Modeling Science in Texas

Science Center Objects

Models provide the capability to simulate scenarios of possible future conditions and management options to help water-resource professionals with planning decisions. Groundwater models are commonly used to evaluate changes to the water budget of an aquifer resulting from land-use changes, water withdrawals, and climate, and how these changes affect streamflow, lake levels, water quality, and other important variables.

Watershed models are useful for addressing a wide range of water-resource challenges, such as quantifying changes in water availability over time, understanding the effects of development and land-use changes on water resources, quantifying changes in constituent loads and yields over time, and quantifying aquifer recharge temporally and spatially throughout a watershed.

The USGS Texas Water Science Center (TXWSC) uses a variety of modeling techniques to simulate and describe water conditions in Texas. Visit the links below for more information on our data and science.


TXWSC has expertise in a wide variety of modeling science applications, including, but not limited to: 

  • Hydraulic Analysis
  • Flood Inundation
  • Continuous Regression
  • Numerical 
    • Groundwater Flow
    • Saline and Brackish Water
    • Flow and Transport
    • Integrated Surface-water/Groundwater
    • Land Subsidence
    • Parameter Estimation/Uncertainty Quantification
  • Web-based model viewer


Find out more about TXWSC geophysics science expertise in this printable information sheet.


Groundwater Models

Computer models of groundwater systems simulate the flow of groundwater, including water levels, and the transport of chemical constituents and thermal energy. Groundwater models provide hydrologists with a framework on which to organize their knowledge and understanding of groundwater systems, and they provide insights that water-resources managers need to plan effectively for future water demands.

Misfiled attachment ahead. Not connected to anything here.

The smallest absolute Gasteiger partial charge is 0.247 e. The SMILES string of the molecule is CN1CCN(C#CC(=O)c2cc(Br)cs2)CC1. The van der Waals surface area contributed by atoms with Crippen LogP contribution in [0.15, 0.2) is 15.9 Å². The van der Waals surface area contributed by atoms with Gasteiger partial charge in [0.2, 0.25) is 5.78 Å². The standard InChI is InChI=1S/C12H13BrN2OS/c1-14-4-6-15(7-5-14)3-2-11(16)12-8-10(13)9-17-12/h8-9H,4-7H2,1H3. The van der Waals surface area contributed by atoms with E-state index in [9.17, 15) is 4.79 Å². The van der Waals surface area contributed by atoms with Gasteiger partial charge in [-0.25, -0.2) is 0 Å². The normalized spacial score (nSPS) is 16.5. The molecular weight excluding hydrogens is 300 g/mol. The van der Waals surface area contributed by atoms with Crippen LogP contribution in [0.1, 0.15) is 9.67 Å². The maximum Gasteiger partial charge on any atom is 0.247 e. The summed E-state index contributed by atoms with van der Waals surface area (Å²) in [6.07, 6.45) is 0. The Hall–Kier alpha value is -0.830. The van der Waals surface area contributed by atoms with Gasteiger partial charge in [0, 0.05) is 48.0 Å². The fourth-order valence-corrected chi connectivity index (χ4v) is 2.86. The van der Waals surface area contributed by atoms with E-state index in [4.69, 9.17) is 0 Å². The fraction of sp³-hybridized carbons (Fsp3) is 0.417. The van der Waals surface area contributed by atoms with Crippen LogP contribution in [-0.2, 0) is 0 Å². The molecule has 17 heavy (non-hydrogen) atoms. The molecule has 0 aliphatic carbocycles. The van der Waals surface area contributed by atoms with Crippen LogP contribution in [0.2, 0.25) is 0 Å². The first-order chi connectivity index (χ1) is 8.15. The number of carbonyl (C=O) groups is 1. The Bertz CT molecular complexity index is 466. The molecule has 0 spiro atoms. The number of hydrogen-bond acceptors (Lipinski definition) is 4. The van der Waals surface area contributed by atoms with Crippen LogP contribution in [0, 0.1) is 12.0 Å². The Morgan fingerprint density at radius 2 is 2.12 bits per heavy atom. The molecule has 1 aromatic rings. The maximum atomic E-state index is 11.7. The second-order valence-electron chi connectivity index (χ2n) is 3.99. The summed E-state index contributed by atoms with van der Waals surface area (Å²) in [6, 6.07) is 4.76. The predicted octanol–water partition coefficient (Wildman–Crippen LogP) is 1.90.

MODFLOW is the USGS's modular hydrologic model. MODFLOW is considered an international standard for simulating and predicting groundwater conditions and groundwater/surface-water interactions.



Coastal Lowlands Regional Groundwater Availability Study

Coastal Inflow Sediment and Nutrient Monitoring

Edwards Aquifer Groundwater Model Uncertainty Analysis

Estimating Potential Effects on Streamflow from Nearby Wells in the Lower San Antonio River Basin

Hydrogeologic Framework of Gaines, Terry, and Yoakum Counties

National Water-Quality Assessment Project in Texas - Surface Water Activities

National Water-Quality Assessment Project in Texas - Groundwater Activities

Red River Focus Area Study

Upper Rio Grande Basin Focus Area Study


Hydraulic Models

Hydrologic Engineering Center River Analysis System (HEC–RAS) is a step-backwater model for simulation of water-surface profiles with steady state (gradually varied) or unsteady-state flow computation options. Hydrologic, hydraulic, and other data (such as high resolution Digital Elevation Models and Land Use/Land Cover) can be incorporated into the HEC-RAS model in order to better represent field conditions in the study area. Once calibrated, HEC-RAS models can be used to simulate potential floods of varying flow magnitudes.



Bandera Flood Early Warning Tool

InFRM Flood Inundation Mapping

Hydrologic Trends Analysis for U.S. Army Corps of Engineers